NICOSIA, (Pakistan Point News - APP - 17th August, 2016) - A 48-year-old Cypriot woman was remanded into police custody on Wednesday in connection with the killing of a British man in the seaside resort of Ayia Napa, authorities said. George Low, 22, was stabbed to death early on Sunday in the party resort in the southeast of the Mediterranean holiday island. Two men wielding knives attacked Low, from Kent, England, and another British man near a nightclub in Ayia Napa, police said.
Police believe the attackers were two Turkish Cypriot men -- aged 22 and 42. The woman remanded in custody for eight days is said to be the girlfriend of the 22-year-old and is accused of being an accessory to the crime. The Greek Cypriot woman is suspected of taking a fresh pair of clothes to her partner and then going to Ayia Napa again to pick up her boyfriend's hidden mobile phone, police said. Police have issued arrest warrants for the two murder suspects and another compatriot who is said to have helped them escape to the Turkish-held north of the island.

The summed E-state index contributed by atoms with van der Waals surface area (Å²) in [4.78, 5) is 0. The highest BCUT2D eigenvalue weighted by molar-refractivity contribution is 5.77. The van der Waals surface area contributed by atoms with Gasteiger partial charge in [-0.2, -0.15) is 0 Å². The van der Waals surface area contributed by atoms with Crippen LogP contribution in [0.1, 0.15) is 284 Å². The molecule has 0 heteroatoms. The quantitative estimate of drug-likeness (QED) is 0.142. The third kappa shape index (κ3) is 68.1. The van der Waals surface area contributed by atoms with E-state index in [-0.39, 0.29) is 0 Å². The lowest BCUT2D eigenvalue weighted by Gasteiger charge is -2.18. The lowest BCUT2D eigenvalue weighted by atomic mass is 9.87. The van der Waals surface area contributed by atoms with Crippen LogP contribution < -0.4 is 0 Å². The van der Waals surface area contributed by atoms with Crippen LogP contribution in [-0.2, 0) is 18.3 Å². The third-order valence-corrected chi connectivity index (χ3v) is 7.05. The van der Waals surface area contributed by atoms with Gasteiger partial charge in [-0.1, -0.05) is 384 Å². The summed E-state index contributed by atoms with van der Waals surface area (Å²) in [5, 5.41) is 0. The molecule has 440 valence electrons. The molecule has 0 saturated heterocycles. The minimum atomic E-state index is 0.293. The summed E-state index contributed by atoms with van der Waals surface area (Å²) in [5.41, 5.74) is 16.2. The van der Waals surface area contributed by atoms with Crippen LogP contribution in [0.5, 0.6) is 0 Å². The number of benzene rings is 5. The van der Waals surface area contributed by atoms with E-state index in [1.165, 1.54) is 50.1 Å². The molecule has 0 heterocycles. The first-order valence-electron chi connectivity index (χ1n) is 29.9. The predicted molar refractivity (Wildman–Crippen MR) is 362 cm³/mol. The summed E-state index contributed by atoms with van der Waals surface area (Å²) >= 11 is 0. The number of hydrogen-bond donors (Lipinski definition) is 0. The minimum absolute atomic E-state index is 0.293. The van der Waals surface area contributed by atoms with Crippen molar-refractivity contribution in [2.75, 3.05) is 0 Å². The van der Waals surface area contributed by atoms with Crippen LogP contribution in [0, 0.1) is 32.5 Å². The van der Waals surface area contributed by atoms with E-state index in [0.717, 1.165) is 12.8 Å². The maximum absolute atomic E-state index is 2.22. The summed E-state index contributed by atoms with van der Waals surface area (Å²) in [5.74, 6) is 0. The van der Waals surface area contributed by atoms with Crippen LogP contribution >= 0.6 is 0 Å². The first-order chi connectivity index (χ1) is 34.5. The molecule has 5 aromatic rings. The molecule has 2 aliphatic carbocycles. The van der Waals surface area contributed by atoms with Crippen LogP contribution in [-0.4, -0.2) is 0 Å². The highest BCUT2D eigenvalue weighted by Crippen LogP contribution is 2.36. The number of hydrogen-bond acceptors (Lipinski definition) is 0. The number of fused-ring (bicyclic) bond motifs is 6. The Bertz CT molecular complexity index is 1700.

During the remand hearing on Wednesday a police investigator told a district court in Larnaca that the Turkish Cypriots took exception to the Britons urinating in a public place and a row ensued. Checkpoints and airports on the island have been put on alert. Low sustained a fatal neck wound while his friend suffered four stab wounds to the back but is expected to recover. Ayia Napa is the island's most popular destination among young holidaymakers, especially Britons attracted by the nightlife.
The bustling seaside town has also seen violence related to organised crime. In June, four people were killed in a shootout outside a packed restaurant in the resort in an attack that had the hallmarks of a gangland vendetta. And in 2013, five bodyguards were killed in Ayia Napa when two hired gunmen opened fire on a car belonging to a businessman they apparently thought was in it. In 2012, a Briton killed a teenage British soldier during a fight in a disco in the resort. Cyprus tourist arrivals hit a 14-year high in 2015 reaching 2.65 million, and this year industry officials are expecting an even bigger influx with three million arrivals projected.